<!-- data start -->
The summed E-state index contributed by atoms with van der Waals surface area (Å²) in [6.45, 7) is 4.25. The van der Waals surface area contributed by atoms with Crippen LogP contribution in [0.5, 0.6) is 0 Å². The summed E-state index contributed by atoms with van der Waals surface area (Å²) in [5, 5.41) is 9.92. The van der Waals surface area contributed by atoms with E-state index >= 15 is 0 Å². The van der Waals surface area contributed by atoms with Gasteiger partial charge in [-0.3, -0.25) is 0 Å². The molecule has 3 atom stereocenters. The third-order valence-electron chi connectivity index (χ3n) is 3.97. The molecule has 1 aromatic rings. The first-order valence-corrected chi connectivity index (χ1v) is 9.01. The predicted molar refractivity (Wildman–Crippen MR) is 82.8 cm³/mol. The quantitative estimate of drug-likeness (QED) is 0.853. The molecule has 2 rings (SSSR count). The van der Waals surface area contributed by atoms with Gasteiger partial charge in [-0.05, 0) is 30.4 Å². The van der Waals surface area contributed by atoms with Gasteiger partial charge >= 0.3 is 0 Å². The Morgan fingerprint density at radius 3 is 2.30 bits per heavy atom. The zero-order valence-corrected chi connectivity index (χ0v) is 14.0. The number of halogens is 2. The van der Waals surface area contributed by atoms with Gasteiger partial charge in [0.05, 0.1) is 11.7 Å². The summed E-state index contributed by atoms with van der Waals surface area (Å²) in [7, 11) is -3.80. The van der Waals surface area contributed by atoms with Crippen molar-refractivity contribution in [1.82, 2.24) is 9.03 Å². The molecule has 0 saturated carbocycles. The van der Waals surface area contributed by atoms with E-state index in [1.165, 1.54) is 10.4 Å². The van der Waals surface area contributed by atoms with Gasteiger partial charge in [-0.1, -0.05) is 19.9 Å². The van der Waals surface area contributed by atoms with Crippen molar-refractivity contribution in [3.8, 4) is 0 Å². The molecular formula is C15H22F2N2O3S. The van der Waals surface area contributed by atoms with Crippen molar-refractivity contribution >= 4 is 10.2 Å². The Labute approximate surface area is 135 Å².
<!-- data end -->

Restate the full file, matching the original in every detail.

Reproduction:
The summed E-state index contributed by atoms with van der Waals surface area (Å²) in [6.45, 7) is 4.25. The van der Waals surface area contributed by atoms with Crippen LogP contribution in [0.5, 0.6) is 0 Å². The summed E-state index contributed by atoms with van der Waals surface area (Å²) in [5, 5.41) is 9.92. The van der Waals surface area contributed by atoms with E-state index >= 15 is 0 Å². The van der Waals surface area contributed by atoms with Gasteiger partial charge in [-0.3, -0.25) is 0 Å². The molecule has 3 atom stereocenters. The third-order valence-electron chi connectivity index (χ3n) is 3.97. The molecule has 1 aromatic rings. The first-order valence-corrected chi connectivity index (χ1v) is 9.01. The predicted molar refractivity (Wildman–Crippen MR) is 82.8 cm³/mol. The quantitative estimate of drug-likeness (QED) is 0.853. The molecule has 2 rings (SSSR count). The van der Waals surface area contributed by atoms with Gasteiger partial charge in [-0.05, 0) is 30.4 Å². The van der Waals surface area contributed by atoms with Gasteiger partial charge >= 0.3 is 0 Å². The Morgan fingerprint density at radius 3 is 2.30 bits per heavy atom. The zero-order valence-corrected chi connectivity index (χ0v) is 14.0. The number of halogens is 2. The van der Waals surface area contributed by atoms with Gasteiger partial charge in [0.05, 0.1) is 11.7 Å². The summed E-state index contributed by atoms with van der Waals surface area (Å²) in [7, 11) is -3.80. The van der Waals surface area contributed by atoms with Crippen molar-refractivity contribution in [1.82, 2.24) is 9.03 Å². The molecule has 0 saturated carbocycles. The van der Waals surface area contributed by atoms with E-state index in [1.165, 1.54) is 10.4 Å². The van der Waals surface area contributed by atoms with Gasteiger partial charge in [-0.1, -0.05) is 19.9 Å². The van der Waals surface area contributed by atoms with Crippen molar-refractivity contribution in [3.8, 4) is 0 Å². The molecular formula is C15H22F2N2O3S. The van der Waals surface area contributed by atoms with Crippen molar-refractivity contribution >= 4 is 10.2 Å². The Labute approximate surface area is 135 Å².